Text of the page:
Things are heating up; unfortunately, we aren’t referring to the demand for fresh produce. From Dallas, TX, to Coachella, CA, temperatures reached record highs over the weekend.
As a result, much of the Southwest and Southern portions of the U.S. are under excessive heat warnings and advisories. And now, temperatures across the U.S. are forecasted to reach record highs over this week.
That heatwave is expected to spread East over the next few days, making much of the East Coast feel as if summer wasn’t still nearly two weeks away.
ProduceIQ Index: $1.28/pound, -7.9 percent over prior week
Week #23, ending June 10th
Blue Book has teamed with ProduceIQ BB #:368175 to bring the ProduceIQ Index to its readers. The index provides a produce industry price benchmark using 40 top commodities to provide data for decision making.
Although the weather may have some adverse effects, the extra heat units will accelerate the harvest of cantaloupes and other Georgia spring items over the next couple of weeks. Adel, GA is slated to have a high of 99 degrees on Wednesday, making the already-short Georgia season even more fleeting.
Cantaloupes are ready to soak up the heat. As Mexico finished up production, cantaloupe prices rose considerably. Now, markets are ripe for an influx of supply. Increased production out of Yuma, AZ, and Imperial Valley, CA has started to move prices towards the ledge, and this heatwave may very well push them over.
Athenas from Georgia are in full swing and are ripe for promotion. As it goes in fresh produce, prices tend to be low when quality is the best. This year is a beauty contest and a great opportunity to promote!
Athena-variety cantaloupes are quality and harvesting with strong supply in Georgia.
Mexican and Californian avocado volumes are on the decline. Mexican export volume fell -25 percent over the previous week. Despite decreasing supply, overall market prices are staying relatively flat. Peruvian exports are increasing but aren’t quite in full swing.
There is no shortage of opinions regarding the quality of Peruvian versus Mexican product. Many buyers are skeptical of the Peruvian fruit and stay loyal to California or Mexican fruit despite the significant price premium. Expect markets to fluctuate over the next couple of weeks as elevations in Michoacan, Mexico, transition to the Loca crop.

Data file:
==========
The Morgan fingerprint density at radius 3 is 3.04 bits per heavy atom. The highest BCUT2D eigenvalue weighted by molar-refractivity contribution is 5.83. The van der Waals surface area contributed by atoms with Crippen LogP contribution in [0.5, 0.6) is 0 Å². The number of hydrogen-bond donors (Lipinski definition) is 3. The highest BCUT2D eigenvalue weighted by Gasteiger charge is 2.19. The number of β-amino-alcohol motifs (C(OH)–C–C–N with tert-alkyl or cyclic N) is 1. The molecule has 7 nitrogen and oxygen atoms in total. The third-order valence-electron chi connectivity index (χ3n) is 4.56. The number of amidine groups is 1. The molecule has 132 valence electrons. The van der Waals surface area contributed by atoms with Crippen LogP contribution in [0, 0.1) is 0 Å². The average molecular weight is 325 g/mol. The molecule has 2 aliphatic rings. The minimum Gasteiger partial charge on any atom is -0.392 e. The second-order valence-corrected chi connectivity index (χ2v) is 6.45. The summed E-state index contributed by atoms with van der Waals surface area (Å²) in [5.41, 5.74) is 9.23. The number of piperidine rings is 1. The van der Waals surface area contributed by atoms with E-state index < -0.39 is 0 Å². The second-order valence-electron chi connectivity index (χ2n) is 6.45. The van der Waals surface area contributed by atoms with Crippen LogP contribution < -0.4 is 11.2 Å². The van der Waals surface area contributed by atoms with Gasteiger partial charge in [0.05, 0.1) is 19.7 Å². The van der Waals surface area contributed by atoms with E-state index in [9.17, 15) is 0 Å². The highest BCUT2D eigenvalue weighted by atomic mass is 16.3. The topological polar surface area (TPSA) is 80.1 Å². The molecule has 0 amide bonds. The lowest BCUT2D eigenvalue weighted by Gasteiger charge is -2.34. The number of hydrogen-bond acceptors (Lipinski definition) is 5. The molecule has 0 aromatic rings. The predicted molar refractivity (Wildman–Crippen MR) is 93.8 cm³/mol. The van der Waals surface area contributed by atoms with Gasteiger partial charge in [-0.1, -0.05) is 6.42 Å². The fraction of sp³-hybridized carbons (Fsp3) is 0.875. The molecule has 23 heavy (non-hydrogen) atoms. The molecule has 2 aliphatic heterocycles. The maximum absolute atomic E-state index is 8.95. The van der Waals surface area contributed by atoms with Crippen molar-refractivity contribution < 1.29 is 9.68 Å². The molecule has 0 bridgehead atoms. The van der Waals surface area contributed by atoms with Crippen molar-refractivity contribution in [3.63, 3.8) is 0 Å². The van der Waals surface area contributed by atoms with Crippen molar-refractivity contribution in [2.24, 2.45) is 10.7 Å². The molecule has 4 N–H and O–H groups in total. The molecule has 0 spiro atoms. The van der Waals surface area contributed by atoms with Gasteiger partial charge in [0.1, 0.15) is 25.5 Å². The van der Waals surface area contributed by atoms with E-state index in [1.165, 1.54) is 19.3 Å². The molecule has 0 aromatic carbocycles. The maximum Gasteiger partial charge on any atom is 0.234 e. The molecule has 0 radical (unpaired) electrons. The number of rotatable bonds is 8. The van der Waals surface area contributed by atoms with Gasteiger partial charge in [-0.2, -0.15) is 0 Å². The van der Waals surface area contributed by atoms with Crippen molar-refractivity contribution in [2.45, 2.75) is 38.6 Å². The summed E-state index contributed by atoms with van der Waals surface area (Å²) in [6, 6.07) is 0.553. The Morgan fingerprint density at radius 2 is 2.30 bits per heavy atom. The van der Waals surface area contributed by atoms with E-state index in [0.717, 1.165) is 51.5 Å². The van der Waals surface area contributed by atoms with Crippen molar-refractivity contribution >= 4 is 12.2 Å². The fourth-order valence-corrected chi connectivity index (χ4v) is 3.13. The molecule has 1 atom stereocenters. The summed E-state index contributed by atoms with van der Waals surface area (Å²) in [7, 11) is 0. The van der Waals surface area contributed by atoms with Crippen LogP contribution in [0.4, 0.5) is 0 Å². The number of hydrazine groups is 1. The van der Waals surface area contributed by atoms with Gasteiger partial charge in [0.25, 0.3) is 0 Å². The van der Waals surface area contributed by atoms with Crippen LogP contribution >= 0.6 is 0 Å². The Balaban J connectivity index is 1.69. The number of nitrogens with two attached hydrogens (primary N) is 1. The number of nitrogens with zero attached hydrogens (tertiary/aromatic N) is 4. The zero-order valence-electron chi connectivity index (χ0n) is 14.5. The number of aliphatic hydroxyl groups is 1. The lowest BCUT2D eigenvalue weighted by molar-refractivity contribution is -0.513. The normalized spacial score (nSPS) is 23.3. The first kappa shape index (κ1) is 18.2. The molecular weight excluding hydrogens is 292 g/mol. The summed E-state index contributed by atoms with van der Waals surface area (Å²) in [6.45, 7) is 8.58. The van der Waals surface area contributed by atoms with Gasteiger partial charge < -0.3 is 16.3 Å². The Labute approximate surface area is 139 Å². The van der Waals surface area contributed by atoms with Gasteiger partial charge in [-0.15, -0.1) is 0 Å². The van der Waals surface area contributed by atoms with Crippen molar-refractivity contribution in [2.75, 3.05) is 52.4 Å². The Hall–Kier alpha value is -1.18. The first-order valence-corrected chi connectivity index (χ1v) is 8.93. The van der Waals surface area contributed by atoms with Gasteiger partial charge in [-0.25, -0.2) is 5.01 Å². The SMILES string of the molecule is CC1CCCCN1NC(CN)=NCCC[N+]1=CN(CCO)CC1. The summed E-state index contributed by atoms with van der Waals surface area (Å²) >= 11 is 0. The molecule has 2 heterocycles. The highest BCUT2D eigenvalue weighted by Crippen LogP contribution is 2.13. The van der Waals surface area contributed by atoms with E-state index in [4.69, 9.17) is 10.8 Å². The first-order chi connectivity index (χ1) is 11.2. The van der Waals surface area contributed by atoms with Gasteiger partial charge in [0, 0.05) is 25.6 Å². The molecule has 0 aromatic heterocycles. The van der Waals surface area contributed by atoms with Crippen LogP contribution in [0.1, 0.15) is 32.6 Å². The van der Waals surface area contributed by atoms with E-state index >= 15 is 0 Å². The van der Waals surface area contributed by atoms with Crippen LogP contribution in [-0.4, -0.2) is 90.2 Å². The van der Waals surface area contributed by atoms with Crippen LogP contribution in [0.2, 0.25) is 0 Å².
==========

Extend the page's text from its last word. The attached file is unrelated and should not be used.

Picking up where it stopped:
Lime prices are on the rise. Rainy weather is limiting Mexican supply. Due to the potential tropical development off the coast, more heavy rain is forecast for this week near Tabasco and across southern Mexico.
This time of year, lime markets are flooded with plentiful supply and follow a predictable pattern. However, this week, lime prices are making an unprecedented jump to $17. Still, compared to April’s $73, $17 seems like a deal.
Lime prices bounce with the rain, avoiding the typical floor pricing this time of year.
Blueberry prices are just barely scraping out a ten-year high. Mexican production is declining, and the Pacific Northwest is still a couple of weeks out. In the meantime, growers in North Carolina, Georgia, and California are working to fill the gap.
Georgia’s blueberries, twelve 1-pint containers, are fighting the trend for lower prices leading to summer.
Now is the time to promote red grapes. Grape prices are nearing a ten-year low due to a massive oversupply of red grapes. On the other hand, green markets are relatively tight. A weak supply out of Coachella, CA, and Mexico, is swelling prices and keeping grape markets afloat.
The heat wave that burned through the West this weekend may negatively affect grape yields in California. The temperature in Coachella Valley is forecasted to stay in the triple digits over the next week. The weather over 100 degrees can cause berry growth to stop, discoloration in the fruit, and delayed sugar accumulation.
Please visit our new grower stores, or our online marketplace, here and enjoy free access to our market tools which created the graphs above.
The ProduceIQ Index is the fresh produce industry’s only shipping point price index. It represents the industry-wide price per pound at the location of packing for domestic produce, and at the port of U.S. entry for imported produce.
ProduceIQ uses 40 top commodities to represent the industry. The Index weights each commodity dynamically, by season, as a function of the weekly 5-year rolling average Sales. Sales are calculated using the USDA’s Agricultural Marketing Service for movement and price data. The Index serves as a fair benchmark for industry price performance.